Traveling tips during COVID-19 from a Flight Attendant

Disclosure: Basic Travel Couple, LLC has partnered with CardRatings for our coverage of credit card products. Basic Travel Couple, LLC and CardRatings and MileValue may receive a commission from card issuers. This compensation may impact how and where links appear on this site. This site does not include all financial companies or all available financial offers. Terms apply to American Express benefits and offers. Enrollment may be required for select American Express benefits and offers. Visit americanexpress.com to learn more.

Note: Some of the offers mentioned below may have changed or are no longer available. The content on this page is accurate as of the posting date; however, some of our partner offers may have expired. You can view our current offers here.

Travel or not to travel? It is quite the question nowadays with businesses closing, borders shutting down, and panic ensuing throughout the world. It is such an unknown time with constant changes. This past week I have flown 5 out of the last 6 days. I have noticed a myriad of changes in the industry due to COVID-19. I wanted to shed some light on one flight attendant’s perspective during this crazy time. Someone who doesn’t have the option to “not travel” as we literally travel for our jobs. It’s hard not to be anxious about personal finances and job security if the travel industry ceases operation for an extended period of time.

Join Our Basic Travel Facebook Group to Stay in the Loop on changes taking place due to the Corona Virus

Walking through the airport, I am seeing more and more travelers wearing gloves, face masks, and even eye goggles in an effort to protect themselves. While I do see some practicing proper procedures, there are still many who are not, and possibly exposing themselves even more.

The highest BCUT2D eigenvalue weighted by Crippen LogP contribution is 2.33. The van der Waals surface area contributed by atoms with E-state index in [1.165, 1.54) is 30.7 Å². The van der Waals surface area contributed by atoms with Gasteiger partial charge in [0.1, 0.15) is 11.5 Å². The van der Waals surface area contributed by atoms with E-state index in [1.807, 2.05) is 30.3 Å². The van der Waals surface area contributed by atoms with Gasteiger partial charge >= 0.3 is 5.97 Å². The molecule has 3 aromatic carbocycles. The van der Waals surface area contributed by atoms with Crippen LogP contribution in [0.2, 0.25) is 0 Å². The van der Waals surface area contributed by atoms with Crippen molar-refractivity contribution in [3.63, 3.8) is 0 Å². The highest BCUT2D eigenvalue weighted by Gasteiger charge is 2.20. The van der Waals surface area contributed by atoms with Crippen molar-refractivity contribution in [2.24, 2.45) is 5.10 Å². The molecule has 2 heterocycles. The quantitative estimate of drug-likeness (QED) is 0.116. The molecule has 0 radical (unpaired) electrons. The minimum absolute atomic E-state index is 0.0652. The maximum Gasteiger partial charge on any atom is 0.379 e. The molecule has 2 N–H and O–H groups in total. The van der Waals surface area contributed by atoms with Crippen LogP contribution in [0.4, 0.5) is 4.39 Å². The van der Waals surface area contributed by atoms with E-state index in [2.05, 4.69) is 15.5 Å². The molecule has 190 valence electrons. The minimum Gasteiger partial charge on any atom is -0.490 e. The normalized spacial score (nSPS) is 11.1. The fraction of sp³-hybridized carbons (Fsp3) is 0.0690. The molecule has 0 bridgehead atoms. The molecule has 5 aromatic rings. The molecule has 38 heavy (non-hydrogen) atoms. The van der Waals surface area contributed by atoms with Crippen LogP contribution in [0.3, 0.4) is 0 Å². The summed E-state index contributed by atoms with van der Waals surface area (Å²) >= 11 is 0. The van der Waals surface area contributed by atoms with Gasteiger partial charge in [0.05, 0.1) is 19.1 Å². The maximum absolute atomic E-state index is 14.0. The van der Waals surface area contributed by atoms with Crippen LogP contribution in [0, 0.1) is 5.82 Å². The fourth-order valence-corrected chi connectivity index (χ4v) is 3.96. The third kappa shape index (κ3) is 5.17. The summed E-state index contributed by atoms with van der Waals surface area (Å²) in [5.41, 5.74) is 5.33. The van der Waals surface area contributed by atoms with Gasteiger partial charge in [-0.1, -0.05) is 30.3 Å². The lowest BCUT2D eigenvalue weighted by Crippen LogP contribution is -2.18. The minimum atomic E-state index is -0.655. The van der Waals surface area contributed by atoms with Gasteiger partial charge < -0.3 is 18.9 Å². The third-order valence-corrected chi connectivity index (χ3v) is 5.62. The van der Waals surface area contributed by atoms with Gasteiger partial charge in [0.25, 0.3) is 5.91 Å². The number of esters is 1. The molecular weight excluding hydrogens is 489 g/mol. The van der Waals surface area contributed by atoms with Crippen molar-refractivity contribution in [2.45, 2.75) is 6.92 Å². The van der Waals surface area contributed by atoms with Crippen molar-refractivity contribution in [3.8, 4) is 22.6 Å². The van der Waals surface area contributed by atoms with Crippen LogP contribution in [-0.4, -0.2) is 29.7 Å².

This really should come without saying, but we are all being told to wash our hands and sanitize, which is absolutely what everyone should be doing. However, I am not sure most understand exactly how often we should be doing so. Let me break it down.

Face masks

If you are going to wear a mask, it should go over your nose and mouth. And then, do not touch it or take it off. I have seen people don these masks and promptly remove them, watch them fall on the floor and them put the masks back on their faces. I have seen people eat WITH the mask on, rubbing their chips or cookies along the mask to reach their mouth. This is only going to expose you more to germs and viruses.

While I’m not condoning wearing a mask if you are healthy, but if you are healthy and wearing them incorrectly, you are defeating the purpose. Masks should be worn for those who are sick or immune-compromised but be sure to wear them correctly!! 

According to the Centers for Disease Control & Prevention website, masks should fully cover the nose and mouth to prevent fluid penetration. Masks should fit snuggly over the nose and mouth. For this reason, masks that have a flexible nose piece and can be secured to the head with string ties or elastic are preferable. Masks also should not be touched while in use. They should also be discarded once used and taken off.


When wearing gloves, they should be changed FREQUENTLY. Especially if you are going from cleaning something to then playing with your phone. Do not put them on and just go about your day wearing them the entire day. This is highly ineffective. Wash your hands or use sanitizer if you can’t wash your hands. I literally watch people use the gloves to wipe down their seats and then continue to wear said gloves to eat, play on their phones and whatnot. This is the same thing as not wearing gloves.

Also, make sure you are removing gloves properly. Proper glove removal according to the CDC is below.

Wiping down seats.

I get it, you want a clean seat. Make sure when you are wiping down, you wipe down everything. I have seen people wipe down the tray table and then NOT wipe down behind the tray table seat back, and just put the table back up.

Don’t forget to wipe down the seatbelts! The belt buckle and the cloth. I have seen children literally lick them.

Wipe everything. Including the window and window shades. After you are finished, please do not put them in the seatback pocket! Throw them away in a trash can and wash your hands afterward.

Wash Your Hands

Hand washing is going to be your number one preventative measure. You should wash your hands more than you think you need to. The CDC recommends hand washing:

  • Before, during, and after preparing food
  • Before eating food
  • Before and after caring for someone at home who is sick with vomiting or diarrhea
  • Before and after treating a cut or wound
  • After using the toilet
  • After changing diapers or cleaning up a child who has used the toilet
  • After blowing your nose, coughing, or sneezing
  • After touching an animal, animal feed, or animal waste